Repair of CFTR mRNA by spliceosome-mediated RNA trans-splicing.

Journal Article

Most messenger RNA precursors (pre-mRNA) undergo cis-splicing in which introns are excised and the adjoining exons from a single pre-mRNA are ligated together to form mature messenger RNA. This reaction is driven by a complex known as the spliceosome. Spliceosomes can also combine sequences from two independently transcribed pre-mRNAs in a process known as trans-splicing. Spliceosome-mediated RNA trans-splicing (SMaRT) is an emerging technology in which RNA pre-therapeutic molecules (PTMs) are designed to recode a specific pre-mRNA by suppressing cis-splicing while enhancing trans-splicing between the PTM and its pre-mRNA target. This study examined the feasibility of SMaRT as a potential therapy for genetic diseases to correct mutations using cystic fibrosis (CF) as an example. We used several versions of a cystic fibrosis transmembrane conductance regulator (CFTR) mini-gene expressing mutant (deltaF508) pre-mRNA targets and tested this against a number of PTMs capable of binding to the CFTR target intron 9 and trans-splicing in the normal coding sequences for exons 10-24 (containing F508). When 293T cells were cotransfected with both constructs, they produced a trans-spliced mRNA in which normal exon 10-24 replaced mutant exon 10. To test whether SMaRT produced mature CFTR protein, proteins were immunoprecipitated from lysates of cotransfected cells and detected by Western blotting and PKA-phosphorylation. Tryptic phosphopeptide mapping confirmed the identity of CFTR. This proof-of-concept study demonstrates that exon replacement by SMaRT can repair an abnormal pre-mRNA associated with a genetic disease.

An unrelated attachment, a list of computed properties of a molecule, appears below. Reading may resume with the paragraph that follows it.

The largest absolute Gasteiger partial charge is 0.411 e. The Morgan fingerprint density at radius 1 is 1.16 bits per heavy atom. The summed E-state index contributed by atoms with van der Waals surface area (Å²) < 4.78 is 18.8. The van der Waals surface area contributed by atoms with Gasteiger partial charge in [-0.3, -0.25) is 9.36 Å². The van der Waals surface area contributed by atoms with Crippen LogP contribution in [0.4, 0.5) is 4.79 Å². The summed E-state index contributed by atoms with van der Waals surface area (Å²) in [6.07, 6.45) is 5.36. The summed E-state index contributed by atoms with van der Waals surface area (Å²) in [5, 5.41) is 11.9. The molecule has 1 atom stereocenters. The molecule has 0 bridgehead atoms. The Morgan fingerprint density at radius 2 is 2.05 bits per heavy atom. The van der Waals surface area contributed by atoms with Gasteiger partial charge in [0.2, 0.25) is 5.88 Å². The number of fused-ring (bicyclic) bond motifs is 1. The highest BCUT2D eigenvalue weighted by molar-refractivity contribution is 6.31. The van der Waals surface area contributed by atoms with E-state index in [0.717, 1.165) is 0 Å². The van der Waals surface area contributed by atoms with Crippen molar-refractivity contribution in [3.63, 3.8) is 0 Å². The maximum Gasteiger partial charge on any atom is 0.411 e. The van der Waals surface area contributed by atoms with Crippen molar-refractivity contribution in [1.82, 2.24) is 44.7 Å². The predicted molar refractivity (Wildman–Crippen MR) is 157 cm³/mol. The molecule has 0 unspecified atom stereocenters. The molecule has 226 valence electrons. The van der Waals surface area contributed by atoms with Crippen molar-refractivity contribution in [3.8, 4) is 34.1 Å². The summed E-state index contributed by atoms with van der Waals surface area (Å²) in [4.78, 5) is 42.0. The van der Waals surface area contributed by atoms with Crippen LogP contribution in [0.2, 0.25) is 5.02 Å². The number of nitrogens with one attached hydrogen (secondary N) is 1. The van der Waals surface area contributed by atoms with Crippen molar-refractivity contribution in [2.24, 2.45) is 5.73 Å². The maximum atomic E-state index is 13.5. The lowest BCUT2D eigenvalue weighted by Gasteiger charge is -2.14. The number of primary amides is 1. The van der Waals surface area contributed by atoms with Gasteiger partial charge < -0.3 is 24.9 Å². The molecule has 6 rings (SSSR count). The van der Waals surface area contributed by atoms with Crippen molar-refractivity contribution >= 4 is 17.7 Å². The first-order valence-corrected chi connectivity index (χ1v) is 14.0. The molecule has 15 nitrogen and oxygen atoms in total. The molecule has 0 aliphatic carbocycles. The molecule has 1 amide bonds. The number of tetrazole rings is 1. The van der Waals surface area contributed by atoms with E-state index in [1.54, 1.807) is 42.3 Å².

Full Text

Duke Authors

Cited Authors

  • Mansfield, SG; Kole, J; Puttaraju, M; Yang, CC; Garcia-Blanco, MA; Cohn, JA; Mitchell, LG

Published Date

  • November 2000

Published In

Volume / Issue

  • 7 / 22

Start / End Page

  • 1885 - 1895

PubMed ID

  • 11127576

International Standard Serial Number (ISSN)

  • 0969-7128

Digital Object Identifier (DOI)

  • 10.1038/sj.gt.3301307

Language

  • eng

Conference Location

  • England